The Kamov Ka-52 “Alligator” attack helicopter is proving to be a formidable adversary as the Ukrainian army continues its counter-offensive against Russian forces.

While Russia has likely lost “around forty” Ka-52s since it invaded Ukraine in February 2022, the type is still imposing a “heavy cost”, according to the UK’s Defence Intelligence agency.

Kamov KA-52

Source: Russian Helicopters

The Kamov Ka-52

“As Ukrainian forces continue major offensive operations in Zaporizhazhia Oblast, one of the single most influential Russian weapon systems in the sector is the Ka-52 Hokum attack helicopter,” says Defence Intelligence.

Based on analysis of social media images, it believes that Russia has deployed the new Ka-52M variant, which it says benefits from Russia’s combat experience in Syria.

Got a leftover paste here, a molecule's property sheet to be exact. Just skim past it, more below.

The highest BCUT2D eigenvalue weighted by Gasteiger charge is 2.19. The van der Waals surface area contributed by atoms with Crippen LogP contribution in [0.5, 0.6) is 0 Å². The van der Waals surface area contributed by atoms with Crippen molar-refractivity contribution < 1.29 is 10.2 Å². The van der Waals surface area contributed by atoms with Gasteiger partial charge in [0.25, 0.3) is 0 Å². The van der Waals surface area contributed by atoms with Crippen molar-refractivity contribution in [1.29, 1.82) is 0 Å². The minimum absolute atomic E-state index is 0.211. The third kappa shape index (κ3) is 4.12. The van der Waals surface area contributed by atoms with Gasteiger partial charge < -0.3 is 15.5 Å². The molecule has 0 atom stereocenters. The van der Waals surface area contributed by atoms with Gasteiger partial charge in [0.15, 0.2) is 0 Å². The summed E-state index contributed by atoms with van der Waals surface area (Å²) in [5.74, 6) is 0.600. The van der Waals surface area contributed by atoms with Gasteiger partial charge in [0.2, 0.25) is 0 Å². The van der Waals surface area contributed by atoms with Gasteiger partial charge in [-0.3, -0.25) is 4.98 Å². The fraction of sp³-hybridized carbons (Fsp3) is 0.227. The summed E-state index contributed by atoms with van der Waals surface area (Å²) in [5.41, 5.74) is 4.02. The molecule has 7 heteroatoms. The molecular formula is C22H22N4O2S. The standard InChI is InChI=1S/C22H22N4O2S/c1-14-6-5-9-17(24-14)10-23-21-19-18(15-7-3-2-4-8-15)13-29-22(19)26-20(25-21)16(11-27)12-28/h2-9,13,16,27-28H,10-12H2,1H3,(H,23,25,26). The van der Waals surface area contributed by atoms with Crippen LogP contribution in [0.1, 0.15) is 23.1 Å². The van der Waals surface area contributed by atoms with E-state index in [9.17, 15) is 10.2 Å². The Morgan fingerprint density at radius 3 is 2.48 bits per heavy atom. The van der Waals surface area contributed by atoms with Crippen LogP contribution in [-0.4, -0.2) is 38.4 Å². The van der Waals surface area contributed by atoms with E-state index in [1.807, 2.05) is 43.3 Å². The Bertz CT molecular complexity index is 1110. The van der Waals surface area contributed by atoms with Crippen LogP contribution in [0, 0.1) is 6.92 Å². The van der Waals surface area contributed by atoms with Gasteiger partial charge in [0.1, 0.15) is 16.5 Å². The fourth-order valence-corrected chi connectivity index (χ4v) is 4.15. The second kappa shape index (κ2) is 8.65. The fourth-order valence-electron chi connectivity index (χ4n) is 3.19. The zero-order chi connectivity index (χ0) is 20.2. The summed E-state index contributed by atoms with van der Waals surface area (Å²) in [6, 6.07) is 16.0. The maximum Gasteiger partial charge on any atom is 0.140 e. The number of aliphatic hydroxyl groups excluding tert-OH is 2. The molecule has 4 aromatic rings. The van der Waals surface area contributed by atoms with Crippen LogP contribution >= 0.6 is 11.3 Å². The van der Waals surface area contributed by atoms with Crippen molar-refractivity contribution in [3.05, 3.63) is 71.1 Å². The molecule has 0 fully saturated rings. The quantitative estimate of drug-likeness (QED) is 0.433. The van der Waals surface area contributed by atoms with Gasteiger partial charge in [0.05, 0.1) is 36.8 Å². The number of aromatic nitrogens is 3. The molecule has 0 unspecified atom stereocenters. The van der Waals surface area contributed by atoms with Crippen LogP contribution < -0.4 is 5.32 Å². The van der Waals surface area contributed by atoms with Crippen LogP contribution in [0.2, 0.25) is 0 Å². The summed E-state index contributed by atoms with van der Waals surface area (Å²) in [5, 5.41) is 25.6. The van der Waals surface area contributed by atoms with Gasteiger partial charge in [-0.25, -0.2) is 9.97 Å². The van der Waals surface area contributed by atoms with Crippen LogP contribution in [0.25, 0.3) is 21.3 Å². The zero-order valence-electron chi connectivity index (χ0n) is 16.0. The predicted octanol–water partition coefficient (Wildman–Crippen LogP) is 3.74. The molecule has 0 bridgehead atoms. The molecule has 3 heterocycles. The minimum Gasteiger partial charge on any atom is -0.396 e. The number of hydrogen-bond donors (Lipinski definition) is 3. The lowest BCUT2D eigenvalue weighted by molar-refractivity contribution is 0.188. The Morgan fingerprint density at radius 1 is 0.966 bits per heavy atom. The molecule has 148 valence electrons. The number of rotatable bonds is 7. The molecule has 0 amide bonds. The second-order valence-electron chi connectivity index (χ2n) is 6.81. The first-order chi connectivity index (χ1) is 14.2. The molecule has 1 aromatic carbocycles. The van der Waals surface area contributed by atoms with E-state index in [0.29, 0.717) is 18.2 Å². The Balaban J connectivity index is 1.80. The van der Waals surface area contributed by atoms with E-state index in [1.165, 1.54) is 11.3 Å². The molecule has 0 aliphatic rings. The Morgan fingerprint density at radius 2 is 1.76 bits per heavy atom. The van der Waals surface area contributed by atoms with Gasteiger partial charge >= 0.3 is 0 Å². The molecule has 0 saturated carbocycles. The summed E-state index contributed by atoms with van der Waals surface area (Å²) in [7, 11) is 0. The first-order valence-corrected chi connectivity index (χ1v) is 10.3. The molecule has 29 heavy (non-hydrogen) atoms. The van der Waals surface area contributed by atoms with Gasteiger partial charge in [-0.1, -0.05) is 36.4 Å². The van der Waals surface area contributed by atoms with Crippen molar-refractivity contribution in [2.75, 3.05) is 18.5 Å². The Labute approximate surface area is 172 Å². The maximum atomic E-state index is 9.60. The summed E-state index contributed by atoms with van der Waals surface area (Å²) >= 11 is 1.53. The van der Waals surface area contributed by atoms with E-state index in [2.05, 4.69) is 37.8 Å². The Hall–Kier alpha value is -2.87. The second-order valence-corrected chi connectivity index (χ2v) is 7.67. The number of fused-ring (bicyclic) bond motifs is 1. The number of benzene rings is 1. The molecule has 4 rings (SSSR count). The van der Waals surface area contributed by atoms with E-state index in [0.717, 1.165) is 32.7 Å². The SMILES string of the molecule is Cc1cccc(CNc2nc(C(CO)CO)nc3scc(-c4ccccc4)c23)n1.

A key improvement for the Ka-52 fleet is the new LMUR anti-tank missile with a range of 8nm (15km), allowing the helicopter to conduct strikes outside the range of Ukrainian air defences.

The Ka-52 features distinctive coaxial main rotors and made its international debut at the Paris air show in June 2013. Armaments include a 30mm cannon, 80mm unguided rockets, and air-to-surface missiles.

The success of Russian attack platforms such as the Ka-52 lends urgency to Kyiv’s pleas for modern western fighter aircraft, specifically the Lockheed Martin F-16.

While Ukraine’s counter-offensive is making marginal progress, Kyiv reportedly faces challenges controlling the skies behind Russian positions. If it deploys its limited number of surface-to-air missiles (SAMs) close to the front, they become vulnerable to Russian unmanned air vehicles (UAVs) and artillery.

This lack of SAM coverage allows low-flying Russian attack helicopters and UAVs to operate with relative impunity, picking off Ukrainian vehicles and personnel as they attempt to breach extensive fixed positions and minefields.